During her deployment to Turkey, Caio Duilio entered the Black Sea to support the White Russians in the Russian Civil War, from 23 June to 13 July. During this period, she was transferred to the Levant Squadron of the Italian Navy. She returned to Izmir after completing her deployment to the Black Sea, and remained there until 9 September, when she was relieved by the battleship Giulio Cesare. She returned to Taranto on 12 September, and was placed in reserve. Placed back into service in 1920, Caio Duilio went to Albania on 30 June to support the Italian Army contingent occupying the country, and participated in their withdrawal on 5 September. The following year, she was assigned to the Dodecanese Squadron and cruised in the eastern Mediterranean. She returned to Constantinople as part of an Allied fleet from 27 July to 10 November 1921.[8]

During the 1923 Corfu incident with Greece, the Italian Navy, including Caio Duilio, was deployed to the island to secure a Greek apology following the murder of Enrico Tellini and four others. Later that year, she escorted the battleship Dante Alighieri on a state visit to Spain. A magazine explosion on 8 April 1925 wrecked the No. 3 turret's barbette hoist. The ship went into reserve while repairs were effected in La Spezia, which lasted until April 1928. She underwent refitting at Taranto from 18 March to 15 June 1930. She again went into reserve on 11 August 1932 until 11 August 1933, when she was made the flagship of the Commanding Officer, Reserve Fleet. Starting on 19 March 1937, she was taken to Genoa where an extensive reconstruction began at the Cantieri del Tirreno shipyard. The work was completed on 15 July 1940, at which point she was recommissioned into the 5th Division of the 1st Squadron, based in Taranto.[8]

Caio Duilio's first wartime patrol took place on 31 August. She and the rest of the fleet sailed to intercept the British battleship HMS Valiant, which was steaming to Alexandria, and a convoy sailing to Malta. The Italian fleet did not have sufficient aerial reconnaissance, which, along with bad weather, prevented the Italians from locating the British forces. They put back in to Taranto on 1 September. Caio Duilio again put to sea on 7 September, in an attempt to catch the British Force H, but the Italian intelligence was faulty, as Force H was in the process of attacking Dakar. Caio Duilio returned to Taranto, where she remained until early November.[8]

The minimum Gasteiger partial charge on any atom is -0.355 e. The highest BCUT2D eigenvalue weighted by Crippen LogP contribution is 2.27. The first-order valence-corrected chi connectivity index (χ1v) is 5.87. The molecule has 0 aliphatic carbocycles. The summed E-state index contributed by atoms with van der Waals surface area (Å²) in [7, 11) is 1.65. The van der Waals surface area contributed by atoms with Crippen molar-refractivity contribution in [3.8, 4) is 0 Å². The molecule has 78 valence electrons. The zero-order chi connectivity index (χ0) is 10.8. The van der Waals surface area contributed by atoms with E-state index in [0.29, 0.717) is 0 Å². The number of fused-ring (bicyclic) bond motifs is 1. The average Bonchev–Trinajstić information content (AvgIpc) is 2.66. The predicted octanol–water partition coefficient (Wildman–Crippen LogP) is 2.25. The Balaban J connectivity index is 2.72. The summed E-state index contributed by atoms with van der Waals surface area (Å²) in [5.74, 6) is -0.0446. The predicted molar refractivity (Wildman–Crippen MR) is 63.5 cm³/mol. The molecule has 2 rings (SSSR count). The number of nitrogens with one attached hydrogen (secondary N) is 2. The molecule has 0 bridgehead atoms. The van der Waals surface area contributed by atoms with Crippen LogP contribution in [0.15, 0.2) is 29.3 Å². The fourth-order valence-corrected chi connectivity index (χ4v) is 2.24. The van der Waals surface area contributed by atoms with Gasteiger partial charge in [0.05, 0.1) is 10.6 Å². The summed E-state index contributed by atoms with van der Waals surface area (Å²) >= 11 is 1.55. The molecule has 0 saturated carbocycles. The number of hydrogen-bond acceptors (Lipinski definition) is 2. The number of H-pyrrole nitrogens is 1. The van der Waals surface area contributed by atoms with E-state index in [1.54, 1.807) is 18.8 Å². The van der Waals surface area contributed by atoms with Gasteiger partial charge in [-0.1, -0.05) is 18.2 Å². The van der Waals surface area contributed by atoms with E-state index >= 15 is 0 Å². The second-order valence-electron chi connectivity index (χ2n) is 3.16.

Attack at Taranto[edit]

Map showing the disposition of the Italian fleet and the British attacks on Taranto
Main article: Battle of Taranto

On the night of 10–11 November, the British Mediterranean Fleet launched a surprise air raid on the harbor in Taranto. Twenty-one Swordfish torpedo bombers launched from the aircraft carrier HMS Illustrious attacked the Italian fleet in two waves. They scored one hit on Caio Duilio, three hits on Littorio, and one on Conte di Cavour.[9] The torpedo hit Caio Duilio on her starboard side; it tore an 11-by-7-meter (36 by 23 ft) hole in the hull and flooded the forward main battery magazines. A water tanker and several smaller craft pushed the battleship aground in shallow water to prevent her from sinking in the harbor. Temporary repairs were effected, and in January 1941, she was refloated and sent to Genoa for permanent repairs, which began on 26 January.[8]